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Cyberpunk 2077's map "might be a little bit smaller" than Witcher 3, but it's way more dense

(Image credit: CD Projekt)

If all you care about is traversable landmass, Cyberpunk 2077's urban dystopia might feel like a step back to you - until you look at what's actually in it. Developer CD Projekt Red's last game, The Witcher 3, gave players several fantasy realms to explore, with cities, villages, and a whole lot of sprawling countryside between them. Cyberpunk 2077 subtracts the countryside, turns the whole thing into one big city, and jams it full of even more stuff.

We had the opportunity to interview Cyberpunk 2077 producer Richard Borzymowski at Gamescom, and he explained the approach the studio is taking to building out the virtual world of Night City. You can watch the whole interview below.

"If you look at pure surface [in terms of] square kilometers, then Cyberpunk 2077 might even be a little bit smaller than The Witcher 3, but it’s the density of the content, taking the world of The Witcher and squeezing it right in, deleting the wilderness between.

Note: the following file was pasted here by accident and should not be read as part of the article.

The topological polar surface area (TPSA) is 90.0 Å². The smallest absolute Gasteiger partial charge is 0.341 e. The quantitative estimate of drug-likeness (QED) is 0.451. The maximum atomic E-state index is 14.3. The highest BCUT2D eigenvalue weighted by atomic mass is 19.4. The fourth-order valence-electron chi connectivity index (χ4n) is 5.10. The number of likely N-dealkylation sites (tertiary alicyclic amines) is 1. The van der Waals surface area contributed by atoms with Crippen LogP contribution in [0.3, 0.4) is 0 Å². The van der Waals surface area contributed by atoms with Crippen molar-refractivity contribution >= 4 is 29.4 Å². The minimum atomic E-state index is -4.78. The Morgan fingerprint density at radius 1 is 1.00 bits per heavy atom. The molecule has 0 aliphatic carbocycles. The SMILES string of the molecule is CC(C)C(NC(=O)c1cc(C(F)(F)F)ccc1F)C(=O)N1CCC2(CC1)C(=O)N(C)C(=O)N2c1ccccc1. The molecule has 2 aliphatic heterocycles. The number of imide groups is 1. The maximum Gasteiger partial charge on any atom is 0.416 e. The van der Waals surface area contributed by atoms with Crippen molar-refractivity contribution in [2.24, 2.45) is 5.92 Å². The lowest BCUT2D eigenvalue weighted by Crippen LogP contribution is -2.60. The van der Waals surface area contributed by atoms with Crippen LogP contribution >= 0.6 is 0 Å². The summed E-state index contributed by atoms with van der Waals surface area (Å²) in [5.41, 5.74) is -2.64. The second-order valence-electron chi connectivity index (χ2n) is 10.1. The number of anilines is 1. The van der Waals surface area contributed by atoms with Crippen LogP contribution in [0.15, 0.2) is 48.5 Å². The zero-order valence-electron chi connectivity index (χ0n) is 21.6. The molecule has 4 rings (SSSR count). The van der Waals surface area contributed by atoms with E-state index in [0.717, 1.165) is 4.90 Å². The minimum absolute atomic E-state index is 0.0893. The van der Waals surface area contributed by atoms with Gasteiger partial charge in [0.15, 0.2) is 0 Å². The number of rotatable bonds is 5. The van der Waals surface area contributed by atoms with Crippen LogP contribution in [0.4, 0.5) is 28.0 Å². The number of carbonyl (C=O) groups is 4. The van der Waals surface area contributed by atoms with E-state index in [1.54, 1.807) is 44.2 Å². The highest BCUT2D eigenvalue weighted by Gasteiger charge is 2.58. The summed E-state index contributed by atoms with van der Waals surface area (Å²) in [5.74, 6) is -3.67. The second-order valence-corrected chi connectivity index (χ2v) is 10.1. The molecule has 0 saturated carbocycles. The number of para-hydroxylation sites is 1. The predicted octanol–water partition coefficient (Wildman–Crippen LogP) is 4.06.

"Obviously [...] in The Witcher we were an open world with vast lanes and forests in between smaller cities and larger cities like Novigrad, but in Cyberpunk 2077 we’re set in Night City. It’s an integral part of the setting; it’s essentially a protagonist if you want to call it that, so it has to be denser. It wouldn't give us the end effect we wanted to achieve if the city wouldn't be believable [...] so we packed it full of life."

Night City is more densely packed than The Witcher's world, and it also has more spaces stacked on top of each other vertically. It sounds like you won't be able to explore outside of the city, but there probably wouldn't be much to see beyond its walls - judging by our look at Cyberpunk Red, the rest of the world is probably still in bad shape.

Wondering if Night City would feel bigger with more players? CD Projekt Red says it's experimenting with multiplayer, but "if it doesn't fit, it doesn't fit." 

Connor has been doing news and feature things for GamesRadar+ since 2012, which is suddenly a long time ago. How on earth did that happen?